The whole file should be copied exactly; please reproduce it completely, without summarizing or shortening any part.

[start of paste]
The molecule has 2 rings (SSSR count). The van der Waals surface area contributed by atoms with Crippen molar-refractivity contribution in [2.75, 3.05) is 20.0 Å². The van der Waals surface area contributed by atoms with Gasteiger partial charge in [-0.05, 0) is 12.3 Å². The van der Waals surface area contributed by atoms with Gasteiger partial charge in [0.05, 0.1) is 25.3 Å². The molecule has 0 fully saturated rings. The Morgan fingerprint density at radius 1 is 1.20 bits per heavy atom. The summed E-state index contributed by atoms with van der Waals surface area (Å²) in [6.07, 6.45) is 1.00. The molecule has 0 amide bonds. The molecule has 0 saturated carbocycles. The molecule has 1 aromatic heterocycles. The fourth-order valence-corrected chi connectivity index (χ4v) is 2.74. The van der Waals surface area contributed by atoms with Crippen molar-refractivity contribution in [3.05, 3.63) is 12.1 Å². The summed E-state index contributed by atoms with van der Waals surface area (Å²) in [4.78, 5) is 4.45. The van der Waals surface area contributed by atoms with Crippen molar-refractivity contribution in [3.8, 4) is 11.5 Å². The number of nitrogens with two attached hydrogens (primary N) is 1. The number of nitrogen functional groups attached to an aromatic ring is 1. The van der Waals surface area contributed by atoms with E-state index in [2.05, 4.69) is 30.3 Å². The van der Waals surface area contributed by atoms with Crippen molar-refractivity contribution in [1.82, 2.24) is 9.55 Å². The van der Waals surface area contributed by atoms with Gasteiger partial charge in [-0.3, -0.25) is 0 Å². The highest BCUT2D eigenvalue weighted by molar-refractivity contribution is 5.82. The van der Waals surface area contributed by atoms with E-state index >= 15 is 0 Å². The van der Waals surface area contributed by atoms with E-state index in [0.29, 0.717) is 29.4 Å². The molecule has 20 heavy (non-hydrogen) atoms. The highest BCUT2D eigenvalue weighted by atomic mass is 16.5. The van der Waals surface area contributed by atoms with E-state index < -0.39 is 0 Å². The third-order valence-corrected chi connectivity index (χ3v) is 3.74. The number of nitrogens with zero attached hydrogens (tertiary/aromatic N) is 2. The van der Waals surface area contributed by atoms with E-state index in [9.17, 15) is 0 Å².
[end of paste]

The molecule has 2 rings (SSSR count). The van der Waals surface area contributed by atoms with Crippen molar-refractivity contribution in [2.75, 3.05) is 20.0 Å². The van der Waals surface area contributed by atoms with Gasteiger partial charge in [-0.05, 0) is 12.3 Å². The van der Waals surface area contributed by atoms with Gasteiger partial charge in [0.05, 0.1) is 25.3 Å². The molecule has 0 fully saturated rings. The Morgan fingerprint density at radius 1 is 1.20 bits per heavy atom. The summed E-state index contributed by atoms with van der Waals surface area (Å²) in [6.07, 6.45) is 1.00. The molecule has 0 amide bonds. The molecule has 0 saturated carbocycles. The molecule has 1 aromatic heterocycles. The fourth-order valence-corrected chi connectivity index (χ4v) is 2.74. The van der Waals surface area contributed by atoms with Crippen molar-refractivity contribution in [3.05, 3.63) is 12.1 Å². The summed E-state index contributed by atoms with van der Waals surface area (Å²) in [4.78, 5) is 4.45. The van der Waals surface area contributed by atoms with Crippen molar-refractivity contribution in [3.8, 4) is 11.5 Å². The number of nitrogens with two attached hydrogens (primary N) is 1. The number of nitrogen functional groups attached to an aromatic ring is 1. The van der Waals surface area contributed by atoms with E-state index in [2.05, 4.69) is 30.3 Å². The van der Waals surface area contributed by atoms with Crippen molar-refractivity contribution in [1.82, 2.24) is 9.55 Å². The van der Waals surface area contributed by atoms with Gasteiger partial charge in [-0.3, -0.25) is 0 Å². The highest BCUT2D eigenvalue weighted by molar-refractivity contribution is 5.82. The van der Waals surface area contributed by atoms with E-state index >= 15 is 0 Å². The van der Waals surface area contributed by atoms with E-state index in [0.29, 0.717) is 29.4 Å². The molecule has 20 heavy (non-hydrogen) atoms. The highest BCUT2D eigenvalue weighted by atomic mass is 16.5. The van der Waals surface area contributed by atoms with E-state index < -0.39 is 0 Å². The third-order valence-corrected chi connectivity index (χ3v) is 3.74. The number of nitrogens with zero attached hydrogens (tertiary/aromatic N) is 2. The van der Waals surface area contributed by atoms with E-state index in [9.17, 15) is 0 Å².